Nevertheless, it also became clear that the project partnerships cannot manage all intended transfer directions from pilot projects on their own (cf. KASTRUP et al. 2014, pp. 174 ff.). Temporal transfer, i.e. the firm establishment of results in the companies involved, is mostly effectively achieved of itself. Regional transfer, which involves transferring results to similar companies, is also easily achievable via the guidelines, check lists and practical instructions drawn up, although distribution partners with a firm presence in the regions or sectors are required. Lateral transfer seeks to transmit results into other action areas. The six pilot projects dealing with the development and measurement of sustainability-oriented competences in commercial occupations were, for example, able to establish links with German and international competence research via publications and conferences at an academic level. Vertical transfer, where the aim is regulatory implementation of results in superordinate structures, is, however, proving to be difficult to achieve at a project level. For this reason, further measures to be instigated via the BMBF or BIBB are needed to feed in project outcomes at the macro level of educational policy and to render these results utilisable for the ongoing development of the (educational) policy principle. Advisory councils for the whole of the main funding focus and series of publications are available for this purpose. Consideration needs to be accorded to connecting up further transfer phases to the development and testing phases in the pilot projects.
Pilot projects can help to establish (educational) policy principles such as VET for sustainable development within training practice. This does not, however, merely occur in a top-down way. Greater emphasis needs to be placed on a bottom-up process which facilitates the use of specific interests and areas of potential as a starting point. This creates a basic for development of the policy principle and for connecting up with existing academic research discourses in VET. This requires two things to take place. Firstly, the aims, activities and transfer services in the pilot projects need to be aligned to perceived benefits in company practice. Secondly, stakeholders from the fields of practice, academic research and policy making must cooperate on the basis of objectives, interests and allocated roles that are agreed in advance. As experiences from the pilot projects show, the way in which cooperation is specifically structured can vary considerably. Although there are models from which project consortia can take their bearings, it is extremely difficult to derive patent recipes. Projects should therefore be accorded the necessary (protected) space and time to find interested partners, to negotiate their joint work and to reflect on and correct this work.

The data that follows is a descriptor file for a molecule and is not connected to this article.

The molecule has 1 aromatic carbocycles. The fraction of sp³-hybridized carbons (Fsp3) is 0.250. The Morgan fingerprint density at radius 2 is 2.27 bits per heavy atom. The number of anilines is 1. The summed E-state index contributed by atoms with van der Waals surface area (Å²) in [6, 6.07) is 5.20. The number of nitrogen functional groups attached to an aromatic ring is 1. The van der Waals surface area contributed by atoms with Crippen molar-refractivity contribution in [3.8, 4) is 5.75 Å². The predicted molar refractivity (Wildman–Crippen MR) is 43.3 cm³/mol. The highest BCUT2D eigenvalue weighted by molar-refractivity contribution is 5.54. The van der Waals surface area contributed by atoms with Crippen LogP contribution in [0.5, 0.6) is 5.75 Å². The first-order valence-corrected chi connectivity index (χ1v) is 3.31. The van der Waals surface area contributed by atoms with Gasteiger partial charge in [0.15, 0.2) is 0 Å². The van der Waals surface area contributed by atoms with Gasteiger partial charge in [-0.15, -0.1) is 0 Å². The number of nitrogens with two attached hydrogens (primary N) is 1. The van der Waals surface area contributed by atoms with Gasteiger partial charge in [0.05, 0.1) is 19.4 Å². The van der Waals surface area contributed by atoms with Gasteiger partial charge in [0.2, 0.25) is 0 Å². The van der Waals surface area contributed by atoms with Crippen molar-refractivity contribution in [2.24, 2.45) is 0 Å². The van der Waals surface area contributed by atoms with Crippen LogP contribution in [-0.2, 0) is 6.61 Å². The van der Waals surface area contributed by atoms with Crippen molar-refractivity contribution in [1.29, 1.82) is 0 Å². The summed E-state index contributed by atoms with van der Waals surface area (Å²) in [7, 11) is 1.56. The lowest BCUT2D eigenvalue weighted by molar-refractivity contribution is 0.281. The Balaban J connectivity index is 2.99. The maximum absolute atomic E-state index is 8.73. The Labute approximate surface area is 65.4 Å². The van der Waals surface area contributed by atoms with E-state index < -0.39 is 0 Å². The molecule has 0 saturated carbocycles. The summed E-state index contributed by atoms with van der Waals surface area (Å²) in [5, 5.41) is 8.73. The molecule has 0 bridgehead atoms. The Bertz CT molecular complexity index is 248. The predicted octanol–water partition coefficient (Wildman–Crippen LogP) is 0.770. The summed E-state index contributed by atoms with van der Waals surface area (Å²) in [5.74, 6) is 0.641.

Work in the pilot projects is associated with multifarious reformulations and adaptations of action options. This leads to highly differing interpretations of the policy principle of VET for sustainable development. For this reason, double translation and transfer is needed in both directions – from the main educational policy principle (macro level) to company practice (micro level) and from innovations in practice back to the policy level. The pilot projects also reveal that this is scarcely achievable by stakeholders in practice and science alone. There is an impending risk that project results represent isolated solutions that exert only a limited effect outside their context. The early integration into the pilot projects of strategic partners (at the meso level) who are effective enough to shape transfer has been shown to be a useful approach. Lastly, the BMBF and BIBB are under an obligation at the programme level to communicate and implement the innovations created in the pilot projects for the realisation and further development of the policy principle.
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Research Associate in the “Innovative Further Training, Permeability, Pilot Projects” Division at BIBB
Head of the “Innovative Further Training, Permeability, Pilot Projects” Division at BIBB
VERÓNICA FERNÁNDEZ CARUNCHO
Research Associate in the “Innovative Further Training, Permeability, Pilot Projects” Division at BIBB
Translation from the German original (published in BWP 6/2018): Martin Kelsey,